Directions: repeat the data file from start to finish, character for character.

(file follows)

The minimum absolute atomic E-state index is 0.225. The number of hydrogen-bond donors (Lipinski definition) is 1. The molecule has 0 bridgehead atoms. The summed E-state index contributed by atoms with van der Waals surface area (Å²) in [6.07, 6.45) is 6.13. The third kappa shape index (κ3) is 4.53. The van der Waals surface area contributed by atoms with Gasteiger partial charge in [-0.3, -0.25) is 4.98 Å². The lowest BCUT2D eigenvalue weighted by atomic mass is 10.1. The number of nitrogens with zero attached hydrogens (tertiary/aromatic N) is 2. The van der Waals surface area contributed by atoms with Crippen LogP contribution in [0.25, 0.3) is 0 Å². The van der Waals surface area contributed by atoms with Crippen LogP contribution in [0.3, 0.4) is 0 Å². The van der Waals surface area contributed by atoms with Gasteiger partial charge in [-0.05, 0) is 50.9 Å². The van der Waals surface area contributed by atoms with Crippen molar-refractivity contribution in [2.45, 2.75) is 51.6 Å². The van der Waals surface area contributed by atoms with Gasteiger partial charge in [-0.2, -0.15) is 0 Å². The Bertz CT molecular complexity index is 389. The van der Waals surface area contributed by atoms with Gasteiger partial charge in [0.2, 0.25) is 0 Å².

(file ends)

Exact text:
The minimum absolute atomic E-state index is 0.225. The number of hydrogen-bond donors (Lipinski definition) is 1. The molecule has 0 bridgehead atoms. The summed E-state index contributed by atoms with van der Waals surface area (Å²) in [6.07, 6.45) is 6.13. The third kappa shape index (κ3) is 4.53. The van der Waals surface area contributed by atoms with Gasteiger partial charge in [-0.3, -0.25) is 4.98 Å². The lowest BCUT2D eigenvalue weighted by atomic mass is 10.1. The number of nitrogens with zero attached hydrogens (tertiary/aromatic N) is 2. The van der Waals surface area contributed by atoms with Crippen LogP contribution in [0.25, 0.3) is 0 Å². The van der Waals surface area contributed by atoms with Crippen LogP contribution in [0.3, 0.4) is 0 Å². The van der Waals surface area contributed by atoms with Gasteiger partial charge in [-0.05, 0) is 50.9 Å². The van der Waals surface area contributed by atoms with Crippen molar-refractivity contribution in [2.45, 2.75) is 51.6 Å². The van der Waals surface area contributed by atoms with Gasteiger partial charge in [-0.2, -0.15) is 0 Å². The Bertz CT molecular complexity index is 389. The van der Waals surface area contributed by atoms with Gasteiger partial charge in [0.2, 0.25) is 0 Å².